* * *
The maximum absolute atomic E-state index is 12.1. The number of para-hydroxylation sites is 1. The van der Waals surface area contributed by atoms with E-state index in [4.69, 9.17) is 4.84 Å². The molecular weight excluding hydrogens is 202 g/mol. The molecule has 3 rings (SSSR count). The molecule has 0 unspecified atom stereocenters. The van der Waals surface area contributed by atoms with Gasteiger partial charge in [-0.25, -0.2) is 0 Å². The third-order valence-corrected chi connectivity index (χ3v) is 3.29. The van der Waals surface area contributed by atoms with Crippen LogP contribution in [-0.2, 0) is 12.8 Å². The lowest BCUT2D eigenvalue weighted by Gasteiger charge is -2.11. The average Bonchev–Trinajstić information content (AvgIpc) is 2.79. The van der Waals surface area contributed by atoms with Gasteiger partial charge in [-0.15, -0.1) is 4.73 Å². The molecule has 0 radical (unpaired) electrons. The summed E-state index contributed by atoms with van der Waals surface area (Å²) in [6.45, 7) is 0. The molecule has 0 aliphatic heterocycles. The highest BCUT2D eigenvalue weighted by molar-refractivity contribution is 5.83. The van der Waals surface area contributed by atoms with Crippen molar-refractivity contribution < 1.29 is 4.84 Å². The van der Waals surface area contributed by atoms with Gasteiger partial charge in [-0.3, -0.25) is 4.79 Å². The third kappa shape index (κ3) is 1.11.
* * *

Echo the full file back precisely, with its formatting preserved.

The maximum absolute atomic E-state index is 12.1. The number of para-hydroxylation sites is 1. The van der Waals surface area contributed by atoms with E-state index in [4.69, 9.17) is 4.84 Å². The molecular weight excluding hydrogens is 202 g/mol. The molecule has 3 rings (SSSR count). The molecule has 0 unspecified atom stereocenters. The van der Waals surface area contributed by atoms with Gasteiger partial charge in [-0.25, -0.2) is 0 Å². The third-order valence-corrected chi connectivity index (χ3v) is 3.29. The van der Waals surface area contributed by atoms with Crippen LogP contribution in [-0.2, 0) is 12.8 Å². The lowest BCUT2D eigenvalue weighted by Gasteiger charge is -2.11. The average Bonchev–Trinajstić information content (AvgIpc) is 2.79. The van der Waals surface area contributed by atoms with Gasteiger partial charge in [-0.15, -0.1) is 4.73 Å². The molecule has 0 radical (unpaired) electrons. The summed E-state index contributed by atoms with van der Waals surface area (Å²) in [6.45, 7) is 0. The molecule has 0 aliphatic heterocycles. The highest BCUT2D eigenvalue weighted by molar-refractivity contribution is 5.83. The van der Waals surface area contributed by atoms with Crippen molar-refractivity contribution < 1.29 is 4.84 Å². The van der Waals surface area contributed by atoms with Gasteiger partial charge in [-0.3, -0.25) is 4.79 Å². The third kappa shape index (κ3) is 1.11.